What would you do if your life was dependent on your ability to maintain a relationship with an insecure AI? This is the question at the heart of Event, the first game developed by Ocelot Society. Originally a student project, Event went on to win several indie awards (including Innovation at BIG 2015 and Student Award winner at EIGD 2014) before blossoming into a full title. Along the way the game has received backing from France’s CNC public arts organization as well as the Indie Fund. This game certainly had me intrigued at the prospects of trying to make sense of and reason with what is essentially a chat bot. Having earned an expensive piece of paper that said I understand philosophy as well as logic, I was all to happy to go toe to virtual toe with the AI. Or was I?
The story starts with you being selected for a mission to go to Europa, and there are several options that you can select concerning your background. Along the way your ship encounters problems and you are forced onto an escape pod. Some time later, the ship you were once on explodes, and you are then retrieved by an older starship. Not having any better options, you decide to board. Once on board you meet with Kaizen, the ship’s AI. He wants something from you, but can you do it? More importantly, will you do it? In return for doing what Kaizen wants, you can be returned home. Of course, that’s not the whole story or even the end of it, but I certainly don’t want to spoil it for anyone.
The gameplay features a unique twist on one of the earliest genres of games, text adventures. While there is indeed a stunning visual world around you, the game is mostly dependent on your interactions with Kaizen through different terminals aboard the ship. If you’ve ever tried talking with a chat bot, you probably already know how frustrating an experience it can be. Just when you think you are finally getting somewhere… you get shut down. You can try to use the Socratic method with Kaizen all you’d like, but the second it’s clear you are right, Kaizen doesn’t want to talk about it anymore. It’s like setting up a great joke only to be ignored one second before you deliver the punchline. Sure, you can be mean to Kaizen, but remember, he’s your only way home. Basically, you’re stuck at least trying to do what he wants.
Now, while arguably the most important parts of the gameplay revolve around the interactions at the terminals, you are free to explore what areas you can access on or around the ship. Along your journey, there are various puzzles you will need to solve. These puzzles are done quite well and really blend into the narrative perfectly. They also help in moving the action away from just strictly going from one terminal to the next. They certainly do keep things interesting.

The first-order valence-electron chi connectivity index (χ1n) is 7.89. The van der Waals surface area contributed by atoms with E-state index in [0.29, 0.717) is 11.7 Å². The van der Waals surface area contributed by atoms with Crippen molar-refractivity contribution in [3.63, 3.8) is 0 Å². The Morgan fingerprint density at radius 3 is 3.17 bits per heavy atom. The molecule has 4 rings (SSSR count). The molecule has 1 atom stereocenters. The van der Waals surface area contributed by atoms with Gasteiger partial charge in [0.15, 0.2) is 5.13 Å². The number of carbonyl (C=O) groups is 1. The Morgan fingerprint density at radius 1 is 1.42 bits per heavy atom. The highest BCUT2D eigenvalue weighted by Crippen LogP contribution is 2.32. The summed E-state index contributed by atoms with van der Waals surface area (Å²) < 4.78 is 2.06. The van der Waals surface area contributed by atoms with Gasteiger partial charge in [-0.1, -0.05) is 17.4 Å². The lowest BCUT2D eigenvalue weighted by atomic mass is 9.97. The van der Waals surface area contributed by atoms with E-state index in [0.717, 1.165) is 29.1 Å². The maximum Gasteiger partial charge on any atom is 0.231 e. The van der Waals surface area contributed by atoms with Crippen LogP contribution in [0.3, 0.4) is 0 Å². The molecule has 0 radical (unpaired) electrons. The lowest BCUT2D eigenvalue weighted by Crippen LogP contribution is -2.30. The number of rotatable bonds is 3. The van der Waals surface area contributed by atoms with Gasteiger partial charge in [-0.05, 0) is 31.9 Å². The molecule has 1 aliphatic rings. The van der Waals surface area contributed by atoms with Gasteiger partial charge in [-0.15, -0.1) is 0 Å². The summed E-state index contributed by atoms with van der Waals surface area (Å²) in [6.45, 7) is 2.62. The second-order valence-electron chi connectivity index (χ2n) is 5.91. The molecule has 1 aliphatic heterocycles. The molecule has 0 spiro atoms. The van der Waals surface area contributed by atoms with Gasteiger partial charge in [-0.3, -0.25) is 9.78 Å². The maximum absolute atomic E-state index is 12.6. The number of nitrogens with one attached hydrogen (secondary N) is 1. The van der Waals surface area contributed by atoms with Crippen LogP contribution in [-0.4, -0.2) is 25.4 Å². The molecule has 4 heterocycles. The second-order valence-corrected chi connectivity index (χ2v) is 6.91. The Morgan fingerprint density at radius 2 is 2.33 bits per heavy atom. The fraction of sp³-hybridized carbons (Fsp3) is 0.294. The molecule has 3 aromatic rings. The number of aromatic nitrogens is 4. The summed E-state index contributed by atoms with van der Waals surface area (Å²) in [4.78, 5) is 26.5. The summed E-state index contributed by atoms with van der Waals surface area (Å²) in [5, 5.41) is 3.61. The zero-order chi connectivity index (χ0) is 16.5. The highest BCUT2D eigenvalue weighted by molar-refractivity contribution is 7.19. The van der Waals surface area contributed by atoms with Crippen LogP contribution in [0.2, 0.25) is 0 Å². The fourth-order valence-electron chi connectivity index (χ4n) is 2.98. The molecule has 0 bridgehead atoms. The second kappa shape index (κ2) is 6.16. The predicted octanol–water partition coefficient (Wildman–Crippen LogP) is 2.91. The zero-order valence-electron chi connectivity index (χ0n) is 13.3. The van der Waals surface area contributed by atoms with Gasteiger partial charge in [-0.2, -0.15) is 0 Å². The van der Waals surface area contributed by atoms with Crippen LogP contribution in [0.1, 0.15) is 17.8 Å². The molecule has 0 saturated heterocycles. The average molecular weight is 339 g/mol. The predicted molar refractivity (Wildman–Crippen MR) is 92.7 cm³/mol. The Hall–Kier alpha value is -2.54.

I was very impressed with how the story flowed throughout and how certain actions and things you said to Kaizen really did make a difference in the story. In my first playthrough I did encounter a part or two where I truly had no clue what I was supposed to do. At first this may seem like some poor design, however, on subsequent playthroughs I realized that yes, it actually mattered how you interacted with Kaizen. I had started out with the best intentions, namely with Kaizen and I becoming best friends, and maybe when we got back to Earth we’d star in some sort of buddy cop tv show together. Unfortunately, Kaizen’s moody nature led to my interactions with him becoming increasingly curt. It wasn’t that the game lacked the proper clues or indications on what to do next, it was entirely because I was being a bit of a jerk to poor old Kaizen. I clearly had missed the tip on the loading screen letting me know that how I interacted with Kaizen mattered and that he was withholding information from me.
After contemplating on it for a bit, it really is a rather unique mechanic. If its goal is to frustrate you, not just as a game mechanic but also as a story component, it does a great job. My only concern is that I can certainly imagine some players just getting annoyed with it and raging, not getting the fact that their raging is exactly the thing keeping them from going forward. Since I started off with “please” and “thank you” to everything, I didn’t get the theme until much later.
There are several different endings depending on choices you have made. Again, for the sake of spoilers, I won’t reveal exactly how many. If I do have one complaint with the story it is here. The endings are good, and you should try and see them all. There is a tiny bit that nags at me though, in that there is what I would consider a major choice to be made near the very end. However, having run through all the possible outcomes, it became clear to me that choice doesn’t have any effect on at least one of the endings at all. Arguably, it’s the ending where that particular choice should make all the difference in the world, literally. But really, that is just a minor quibble, the ending does still work both ways.
Onto the graphics and sound. Event is set in a retro-future world inspired by 2001: A Space Odyssey, Solaris, and Brave New World. If you are familiar with any of those works, then you will certainly recognize a lot of the art style. The art and graphics are superbly done and really help build on the atmosphere in the game. This can also be said for the sound. If OSTs are your thing, you’ll probably be asking for one for this game. Although at this time there is not one available, hopefully of course, this may change.
Developer: Ocelot Society
Publisher: Ocelot Society
Release Date: 14th September 2016